“The university is aware of the incident and it is being reviewed by the appropriate offices,” UCSB spokesman George Foulsham wrote to earlier this month. “It is university policy not to discuss personnel matters.”'

Article here. Excerpt:

'Americans say the best or most positive thing about a possible Hillary Clinton presidency -- if she were to run and be elected in 2016 -- would be her serving as the first female president in the nation's history. Other positives mentioned by at least 5% of Americans are her experience, that she would bring about change from the previous two administrations, that she would adhere to a Democratic agenda, and that she would be the best choice.
These results are from a Gallup survey conducted March 15-16, which asked a nationally representative sample of Americans to say what would be the best and the worst things about a possible Clinton presidency, if she were to be elected in 2016.

A little less than half of Americans did not give a substantive answer in response to the positive question, and about the same percentage didn't give a substantive answer to the negative question. This is in large part because the majority of Republicans have no specific thoughts about the best thing about a Clinton presidency, and a majority of Democrats do not have specific responses to the question about the worst aspects of a Clinton presidency.'

Article here. Excerpt:

'President Obama urged women at Valencia Community College in Orlando, Fla., to tell Congress to pass the Equal Paycheck Act, furthering the myth that women make 77 cents to the dollar that men make and claiming that “if men were having babies, we'd have different policies.”

We probably would. There’d probably be a “war on men” pushing false statistics that men are paid less for women, without taking into account life choices.
Women are not earning just 77 cents to the dollar that men earn; that gap virtually disappears when degree and occupation are factored in. But Obama won’t make that distinction.
And notice how he said women would earn less “over the course of their career than a man at the same educational level”? Think about that for a moment. What he said is that it’s not fair for a woman with a bachelor’s degree to not earn the same as a man with a bachelor’s degree.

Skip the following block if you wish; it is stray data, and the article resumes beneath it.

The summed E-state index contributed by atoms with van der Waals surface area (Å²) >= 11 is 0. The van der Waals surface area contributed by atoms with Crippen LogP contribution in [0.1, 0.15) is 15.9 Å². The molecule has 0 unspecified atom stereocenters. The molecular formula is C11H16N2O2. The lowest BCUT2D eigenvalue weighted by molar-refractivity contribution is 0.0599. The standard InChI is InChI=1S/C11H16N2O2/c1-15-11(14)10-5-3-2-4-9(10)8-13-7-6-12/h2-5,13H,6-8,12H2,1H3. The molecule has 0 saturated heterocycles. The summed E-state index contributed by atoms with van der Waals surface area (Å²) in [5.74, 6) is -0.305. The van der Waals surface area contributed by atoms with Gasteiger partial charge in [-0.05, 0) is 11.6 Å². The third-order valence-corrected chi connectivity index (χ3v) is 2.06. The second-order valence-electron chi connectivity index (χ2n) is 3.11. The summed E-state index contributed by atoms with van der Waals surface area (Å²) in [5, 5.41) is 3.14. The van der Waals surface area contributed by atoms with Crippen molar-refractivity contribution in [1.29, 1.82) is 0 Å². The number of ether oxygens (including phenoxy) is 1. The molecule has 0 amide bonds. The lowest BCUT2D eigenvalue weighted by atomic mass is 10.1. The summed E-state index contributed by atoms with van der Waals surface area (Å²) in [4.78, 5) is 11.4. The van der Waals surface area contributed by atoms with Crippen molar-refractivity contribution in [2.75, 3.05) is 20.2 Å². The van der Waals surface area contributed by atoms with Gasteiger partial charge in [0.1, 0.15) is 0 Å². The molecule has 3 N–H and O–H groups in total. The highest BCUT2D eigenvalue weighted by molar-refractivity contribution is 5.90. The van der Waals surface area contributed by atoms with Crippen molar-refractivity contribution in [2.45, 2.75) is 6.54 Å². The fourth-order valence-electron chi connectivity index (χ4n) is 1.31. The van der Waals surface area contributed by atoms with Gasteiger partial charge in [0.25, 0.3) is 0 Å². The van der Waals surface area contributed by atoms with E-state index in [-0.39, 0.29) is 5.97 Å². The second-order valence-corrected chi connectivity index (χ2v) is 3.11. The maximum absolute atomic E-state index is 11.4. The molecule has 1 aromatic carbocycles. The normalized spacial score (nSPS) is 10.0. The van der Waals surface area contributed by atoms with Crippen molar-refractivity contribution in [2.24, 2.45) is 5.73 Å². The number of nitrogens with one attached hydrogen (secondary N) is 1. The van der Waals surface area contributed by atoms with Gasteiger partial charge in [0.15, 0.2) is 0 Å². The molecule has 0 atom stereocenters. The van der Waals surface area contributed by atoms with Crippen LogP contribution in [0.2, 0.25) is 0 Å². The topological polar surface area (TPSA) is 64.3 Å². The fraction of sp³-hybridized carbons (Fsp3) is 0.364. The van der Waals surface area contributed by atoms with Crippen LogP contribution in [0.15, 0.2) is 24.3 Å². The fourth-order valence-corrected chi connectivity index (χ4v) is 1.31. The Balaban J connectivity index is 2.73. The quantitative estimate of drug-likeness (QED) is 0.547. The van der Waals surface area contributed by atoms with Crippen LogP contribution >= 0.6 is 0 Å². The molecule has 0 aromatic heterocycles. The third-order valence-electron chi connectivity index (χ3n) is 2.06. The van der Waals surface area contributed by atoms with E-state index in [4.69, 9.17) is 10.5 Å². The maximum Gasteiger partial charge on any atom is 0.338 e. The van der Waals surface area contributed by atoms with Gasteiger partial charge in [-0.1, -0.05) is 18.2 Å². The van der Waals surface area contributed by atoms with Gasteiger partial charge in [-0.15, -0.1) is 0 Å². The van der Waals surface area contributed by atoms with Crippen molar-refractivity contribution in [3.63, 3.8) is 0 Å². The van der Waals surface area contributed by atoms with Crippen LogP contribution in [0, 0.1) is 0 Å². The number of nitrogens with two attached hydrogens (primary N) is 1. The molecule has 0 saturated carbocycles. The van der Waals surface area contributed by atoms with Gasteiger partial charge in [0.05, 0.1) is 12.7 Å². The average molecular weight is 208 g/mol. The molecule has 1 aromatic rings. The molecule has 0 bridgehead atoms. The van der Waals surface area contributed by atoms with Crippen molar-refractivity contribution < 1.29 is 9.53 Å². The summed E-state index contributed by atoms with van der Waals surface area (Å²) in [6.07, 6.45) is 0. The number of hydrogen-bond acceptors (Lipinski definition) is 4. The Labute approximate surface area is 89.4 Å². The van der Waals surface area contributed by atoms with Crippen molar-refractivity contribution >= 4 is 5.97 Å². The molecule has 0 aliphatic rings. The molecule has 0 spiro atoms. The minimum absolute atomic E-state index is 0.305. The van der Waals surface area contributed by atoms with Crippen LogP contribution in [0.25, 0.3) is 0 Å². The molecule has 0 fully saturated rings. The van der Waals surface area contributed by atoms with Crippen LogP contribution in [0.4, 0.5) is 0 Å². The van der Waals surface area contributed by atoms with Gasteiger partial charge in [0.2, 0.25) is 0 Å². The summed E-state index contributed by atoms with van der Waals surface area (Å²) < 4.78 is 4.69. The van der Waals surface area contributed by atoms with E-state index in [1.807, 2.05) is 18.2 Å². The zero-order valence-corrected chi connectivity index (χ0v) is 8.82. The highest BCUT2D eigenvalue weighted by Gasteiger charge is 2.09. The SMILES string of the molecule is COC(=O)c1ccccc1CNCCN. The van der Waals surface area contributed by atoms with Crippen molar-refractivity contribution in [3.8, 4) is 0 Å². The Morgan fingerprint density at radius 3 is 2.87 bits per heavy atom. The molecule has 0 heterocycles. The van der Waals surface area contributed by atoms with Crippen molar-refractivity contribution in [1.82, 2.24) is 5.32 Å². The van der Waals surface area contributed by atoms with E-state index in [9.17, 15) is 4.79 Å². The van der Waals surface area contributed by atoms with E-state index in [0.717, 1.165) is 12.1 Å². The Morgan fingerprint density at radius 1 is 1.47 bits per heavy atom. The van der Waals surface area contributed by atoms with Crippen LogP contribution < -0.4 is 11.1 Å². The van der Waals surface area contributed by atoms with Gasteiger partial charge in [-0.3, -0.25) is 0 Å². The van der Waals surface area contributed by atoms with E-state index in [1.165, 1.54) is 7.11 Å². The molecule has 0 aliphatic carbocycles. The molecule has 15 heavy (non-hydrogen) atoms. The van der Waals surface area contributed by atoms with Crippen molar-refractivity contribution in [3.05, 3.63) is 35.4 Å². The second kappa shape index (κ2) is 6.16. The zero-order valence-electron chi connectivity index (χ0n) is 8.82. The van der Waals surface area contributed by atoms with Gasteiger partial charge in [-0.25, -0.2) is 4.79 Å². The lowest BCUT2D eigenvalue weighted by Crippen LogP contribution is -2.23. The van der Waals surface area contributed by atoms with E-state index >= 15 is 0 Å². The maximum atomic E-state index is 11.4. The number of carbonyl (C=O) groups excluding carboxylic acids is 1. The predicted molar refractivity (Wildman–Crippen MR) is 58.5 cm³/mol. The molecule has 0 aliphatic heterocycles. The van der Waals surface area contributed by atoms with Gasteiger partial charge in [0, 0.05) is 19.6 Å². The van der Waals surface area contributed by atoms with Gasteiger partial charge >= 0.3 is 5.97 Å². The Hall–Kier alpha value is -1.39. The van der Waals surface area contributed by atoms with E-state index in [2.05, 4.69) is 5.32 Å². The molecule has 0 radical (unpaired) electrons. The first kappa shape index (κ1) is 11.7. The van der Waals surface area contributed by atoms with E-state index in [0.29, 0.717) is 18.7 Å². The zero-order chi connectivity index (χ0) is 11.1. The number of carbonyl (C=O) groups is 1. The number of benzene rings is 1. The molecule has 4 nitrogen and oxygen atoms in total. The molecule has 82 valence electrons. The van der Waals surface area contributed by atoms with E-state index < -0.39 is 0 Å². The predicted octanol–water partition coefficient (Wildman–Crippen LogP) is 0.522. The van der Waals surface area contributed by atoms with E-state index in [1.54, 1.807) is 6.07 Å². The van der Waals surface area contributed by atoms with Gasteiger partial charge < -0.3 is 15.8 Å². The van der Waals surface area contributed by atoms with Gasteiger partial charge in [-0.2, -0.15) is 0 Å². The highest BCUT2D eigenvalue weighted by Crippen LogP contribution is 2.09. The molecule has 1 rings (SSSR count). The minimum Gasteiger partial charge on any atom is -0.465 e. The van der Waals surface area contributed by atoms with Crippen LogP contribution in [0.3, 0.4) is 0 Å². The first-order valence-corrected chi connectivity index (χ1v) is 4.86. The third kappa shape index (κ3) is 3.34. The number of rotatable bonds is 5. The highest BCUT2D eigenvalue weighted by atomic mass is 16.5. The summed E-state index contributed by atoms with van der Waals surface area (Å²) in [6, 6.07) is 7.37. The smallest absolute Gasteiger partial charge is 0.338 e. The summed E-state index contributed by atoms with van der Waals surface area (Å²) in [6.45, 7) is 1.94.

But that is completely fair. A woman with a bachelor’s in sociology doesn’t make as much as a man with a bachelor’s in economics because the jobs aren’t equal. If we paid people based on education level than having a doctorate in physical education (a gym teacher) would deserve as much money as a biochemist. The two are not equal.

As soon as Obama stops telling women they are victims, real problems can be fixed.'

Article here. Excerpt:

'Speaking at Valencia College, where more than half of the students (56 percent) are women, the President explained that women face "particular challenges" in our economy:

"Women make up about half of our workforce. ... In fact, for more than two decades, women have earned over half of the higher education degrees awarded in this country. So that means soon, for the first time, America’s highly educated workforce will be made up of more women than men.

But the thing is, our economy hasn’t caught up to that reality yet. So we’ve got too many women who work hard to support themselves and their families, including the 20 percent of women enrolled in college who are trying to raise kids while earning a degree, and they’re facing unfair choices or outdated workplace policies that are holding them back. That has to change — because it holds all of us back."

President Obama made clear that we need "a women's economic agenda that grows our economy for everybody," and that starts with ensuring that America's women get equal pay for equal work. On average, women today earn just 77 cents for every dollar that a man earns. "And that's wrong," the President said. "This isn't 1958, it's 2014."'

Article here. Excerpt: